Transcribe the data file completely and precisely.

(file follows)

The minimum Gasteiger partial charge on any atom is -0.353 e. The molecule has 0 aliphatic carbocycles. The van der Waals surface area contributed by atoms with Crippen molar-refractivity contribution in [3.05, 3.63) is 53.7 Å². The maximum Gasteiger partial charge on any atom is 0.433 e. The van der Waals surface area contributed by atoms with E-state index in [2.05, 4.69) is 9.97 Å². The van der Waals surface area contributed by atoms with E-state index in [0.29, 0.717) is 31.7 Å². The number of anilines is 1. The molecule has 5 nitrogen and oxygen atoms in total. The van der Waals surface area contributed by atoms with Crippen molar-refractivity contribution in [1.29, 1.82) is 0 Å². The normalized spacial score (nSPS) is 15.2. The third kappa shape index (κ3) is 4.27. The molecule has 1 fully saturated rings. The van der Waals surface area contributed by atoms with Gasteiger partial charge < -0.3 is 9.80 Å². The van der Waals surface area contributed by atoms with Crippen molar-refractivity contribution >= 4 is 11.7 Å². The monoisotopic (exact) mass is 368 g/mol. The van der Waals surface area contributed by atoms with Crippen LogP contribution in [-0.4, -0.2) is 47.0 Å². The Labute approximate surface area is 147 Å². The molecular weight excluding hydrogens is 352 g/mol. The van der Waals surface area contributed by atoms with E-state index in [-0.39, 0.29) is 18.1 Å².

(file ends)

The minimum Gasteiger partial charge on any atom is -0.353 e. The molecule has 0 aliphatic carbocycles. The van der Waals surface area contributed by atoms with Crippen molar-refractivity contribution in [3.05, 3.63) is 53.7 Å². The maximum Gasteiger partial charge on any atom is 0.433 e. The van der Waals surface area contributed by atoms with E-state index in [2.05, 4.69) is 9.97 Å². The van der Waals surface area contributed by atoms with E-state index in [0.29, 0.717) is 31.7 Å². The number of anilines is 1. The molecule has 5 nitrogen and oxygen atoms in total. The van der Waals surface area contributed by atoms with Crippen molar-refractivity contribution in [1.29, 1.82) is 0 Å². The normalized spacial score (nSPS) is 15.2. The third kappa shape index (κ3) is 4.27. The molecule has 1 fully saturated rings. The van der Waals surface area contributed by atoms with Gasteiger partial charge < -0.3 is 9.80 Å². The van der Waals surface area contributed by atoms with Crippen molar-refractivity contribution >= 4 is 11.7 Å². The monoisotopic (exact) mass is 368 g/mol. The van der Waals surface area contributed by atoms with Crippen LogP contribution in [-0.4, -0.2) is 47.0 Å². The Labute approximate surface area is 147 Å². The molecular weight excluding hydrogens is 352 g/mol. The van der Waals surface area contributed by atoms with E-state index in [-0.39, 0.29) is 18.1 Å².